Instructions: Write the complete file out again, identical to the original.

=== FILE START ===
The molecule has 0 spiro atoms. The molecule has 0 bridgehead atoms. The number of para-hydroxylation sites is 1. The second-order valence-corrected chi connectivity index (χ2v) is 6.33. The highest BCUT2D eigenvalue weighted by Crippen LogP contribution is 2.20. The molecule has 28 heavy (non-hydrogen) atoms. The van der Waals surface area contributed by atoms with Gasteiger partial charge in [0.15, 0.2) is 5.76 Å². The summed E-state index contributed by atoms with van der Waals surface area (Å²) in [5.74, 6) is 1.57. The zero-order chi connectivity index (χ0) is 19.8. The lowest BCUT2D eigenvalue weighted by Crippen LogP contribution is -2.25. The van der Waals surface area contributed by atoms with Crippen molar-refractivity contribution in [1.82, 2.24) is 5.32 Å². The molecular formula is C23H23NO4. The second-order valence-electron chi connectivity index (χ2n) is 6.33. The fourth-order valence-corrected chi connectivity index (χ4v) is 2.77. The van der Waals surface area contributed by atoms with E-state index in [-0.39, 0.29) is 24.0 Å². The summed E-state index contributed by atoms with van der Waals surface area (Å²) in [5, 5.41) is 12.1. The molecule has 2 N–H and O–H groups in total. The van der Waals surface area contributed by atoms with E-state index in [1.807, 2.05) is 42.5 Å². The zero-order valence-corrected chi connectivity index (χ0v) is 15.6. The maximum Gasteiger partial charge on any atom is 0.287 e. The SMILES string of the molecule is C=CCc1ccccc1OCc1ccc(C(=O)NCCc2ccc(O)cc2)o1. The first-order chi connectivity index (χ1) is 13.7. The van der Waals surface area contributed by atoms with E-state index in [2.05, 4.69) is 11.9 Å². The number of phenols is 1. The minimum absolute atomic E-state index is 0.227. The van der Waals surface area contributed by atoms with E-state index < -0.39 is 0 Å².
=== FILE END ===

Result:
The molecule has 0 spiro atoms. The molecule has 0 bridgehead atoms. The number of para-hydroxylation sites is 1. The second-order valence-corrected chi connectivity index (χ2v) is 6.33. The highest BCUT2D eigenvalue weighted by Crippen LogP contribution is 2.20. The molecule has 28 heavy (non-hydrogen) atoms. The van der Waals surface area contributed by atoms with Gasteiger partial charge in [0.15, 0.2) is 5.76 Å². The summed E-state index contributed by atoms with van der Waals surface area (Å²) in [5.74, 6) is 1.57. The zero-order chi connectivity index (χ0) is 19.8. The lowest BCUT2D eigenvalue weighted by Crippen LogP contribution is -2.25. The van der Waals surface area contributed by atoms with Crippen molar-refractivity contribution in [1.82, 2.24) is 5.32 Å². The molecular formula is C23H23NO4. The second-order valence-electron chi connectivity index (χ2n) is 6.33. The fourth-order valence-corrected chi connectivity index (χ4v) is 2.77. The van der Waals surface area contributed by atoms with E-state index in [-0.39, 0.29) is 24.0 Å². The summed E-state index contributed by atoms with van der Waals surface area (Å²) in [5, 5.41) is 12.1. The molecule has 2 N–H and O–H groups in total. The van der Waals surface area contributed by atoms with E-state index in [1.807, 2.05) is 42.5 Å². The zero-order valence-corrected chi connectivity index (χ0v) is 15.6. The maximum Gasteiger partial charge on any atom is 0.287 e. The SMILES string of the molecule is C=CCc1ccccc1OCc1ccc(C(=O)NCCc2ccc(O)cc2)o1. The first-order chi connectivity index (χ1) is 13.7. The van der Waals surface area contributed by atoms with E-state index in [2.05, 4.69) is 11.9 Å². The number of phenols is 1. The minimum absolute atomic E-state index is 0.227. The van der Waals surface area contributed by atoms with E-state index < -0.39 is 0 Å².